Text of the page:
Frank asks a number of questions about his family and praises the work of the American soldiers who looked after him and other POWs in Wakayama, near Yokohama.


Don. Coy
3rd Aust, PW Reception
Group Manila.

Dear Stepmother,

I received your very nice letter written on the 21st of last month, yesterday, and I was tremendously glad and relieved. I also received yesterday two letter cards of about 30 words, one from Dad, and one from yourself, both written on July 30, 1945 and are probably replies to the 40 word letter card we were allowed to write at Xmas 1944, from Japan. Prior to these three letters, the only mail I’ve had, were seven letters from home, all written before August 1942, and received in 1943 and 1944, so perhaps you will understand how pleased I was with these letters. I think the worst thing I experienced was continual lack of news from the family; dad is getting up in years, Bill is in the R.A.A.F., Dulcie & her Marilyn very ill with pneumonia and other things, made time go slow, but now I’ve had these letters, & all that is over now.

I had an idea that Bill may have been married during my absence, but I guess my eyes nearly popped out on learning he had a baby. I don’t know whether its a her or he, but I guess any baby of Bill’s will be some kid, and will be real glad to make its acquaintaince. I suppose Bill’s nipper won’t be the only new relations I’ve got, as I suppose the sisters’ families will have increased also. Did Jack ever take the plunge?

Well, Mum, I’ve had a wonderful time since the war finished, especially since we contacted the American Red Cross people at Wakayama, near Yokohama, on the 15th of this month. They did everything they could for us, especially the crew of the hospital ship “Consolation” which took us from Japan to Okinawa. Our present camp here, an A.I.F. camp with Aussie nurses, was built by American G.I.s, and even now, they still do all the work round the place, and all our time is all our own. I can’t say enough for the Americans, but i’m still glad to be back with our own Australian camp andd officers. To-day I met two chaps from Wollongong, Roy Connors & Tubby Crimmins of Pt. Kembla.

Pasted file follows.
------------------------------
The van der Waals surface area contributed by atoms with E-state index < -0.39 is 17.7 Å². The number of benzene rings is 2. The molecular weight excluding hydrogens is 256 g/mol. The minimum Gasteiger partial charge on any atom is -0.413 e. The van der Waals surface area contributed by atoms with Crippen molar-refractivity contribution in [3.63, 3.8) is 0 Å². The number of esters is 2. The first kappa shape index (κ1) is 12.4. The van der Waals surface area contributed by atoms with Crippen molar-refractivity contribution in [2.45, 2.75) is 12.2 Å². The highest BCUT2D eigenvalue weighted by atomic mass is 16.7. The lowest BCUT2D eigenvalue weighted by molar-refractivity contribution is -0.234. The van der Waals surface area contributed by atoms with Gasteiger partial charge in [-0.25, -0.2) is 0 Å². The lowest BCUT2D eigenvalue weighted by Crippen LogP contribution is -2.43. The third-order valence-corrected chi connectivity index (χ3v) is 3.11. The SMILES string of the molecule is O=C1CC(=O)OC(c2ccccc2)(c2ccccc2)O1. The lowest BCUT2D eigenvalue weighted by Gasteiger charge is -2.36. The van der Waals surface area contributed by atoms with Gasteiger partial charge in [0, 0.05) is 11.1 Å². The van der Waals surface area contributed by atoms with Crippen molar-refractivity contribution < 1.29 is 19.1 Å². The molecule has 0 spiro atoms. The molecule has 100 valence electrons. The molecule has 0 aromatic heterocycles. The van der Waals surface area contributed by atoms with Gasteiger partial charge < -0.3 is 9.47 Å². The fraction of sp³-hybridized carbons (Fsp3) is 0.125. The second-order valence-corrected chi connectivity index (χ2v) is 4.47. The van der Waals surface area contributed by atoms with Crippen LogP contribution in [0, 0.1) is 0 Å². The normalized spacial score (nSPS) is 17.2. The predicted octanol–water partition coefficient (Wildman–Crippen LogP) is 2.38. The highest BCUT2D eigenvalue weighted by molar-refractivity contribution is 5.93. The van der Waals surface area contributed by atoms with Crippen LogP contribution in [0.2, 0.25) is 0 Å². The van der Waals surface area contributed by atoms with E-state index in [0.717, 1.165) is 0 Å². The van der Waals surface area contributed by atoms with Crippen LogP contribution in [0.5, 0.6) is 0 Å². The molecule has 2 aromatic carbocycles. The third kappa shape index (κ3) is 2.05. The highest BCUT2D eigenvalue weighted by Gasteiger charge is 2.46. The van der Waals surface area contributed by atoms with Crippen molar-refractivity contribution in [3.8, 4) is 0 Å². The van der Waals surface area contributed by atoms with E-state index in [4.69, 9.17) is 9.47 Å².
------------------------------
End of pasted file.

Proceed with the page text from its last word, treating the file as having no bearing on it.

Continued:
I do not think it will be very long before I will be leaving for home, anything from four days onwards, I think we will get a boat home, but may be here for no longer than five weeks, and there is also a slight chance of a plane home, so don’t be surprised if I unexpectedly pop in for tea in the very near future.

Gee Alice, thanks a lot for your “welcome home” and I sincerely hope you people won’t be disappointed in me. I don’t think you will be, although I guess I’ve changed a bit. We fellows think of nothing else now, but getting home to Aussie, and meet our families and friends once more. I’ve been through all the medical tests, have been re-equipped and fitted out, and believe me, its a quite a pleasure to be able to buy things what you want, once more. I guess I’m recivilizing myself as fast as I can.

Here comes my cobber with our beer ration, so I guess I’ll close now. I’ll write to Dad tomorrow. Tons of love and good wishes, & “I’ll be seeing you”,

your stepson,

Frank. xx

Letter dated September 28th 1945

Sep 28th 1945

Letter dated September 28th 1945

Sep 28th 1945 Page 1

Letter dated September 28th 1945

Sep 28th 1945 Page 2

Letter dated September 28th 1945

Sep 28th 1945 Page 3

Letter postmarked September 26th 1945

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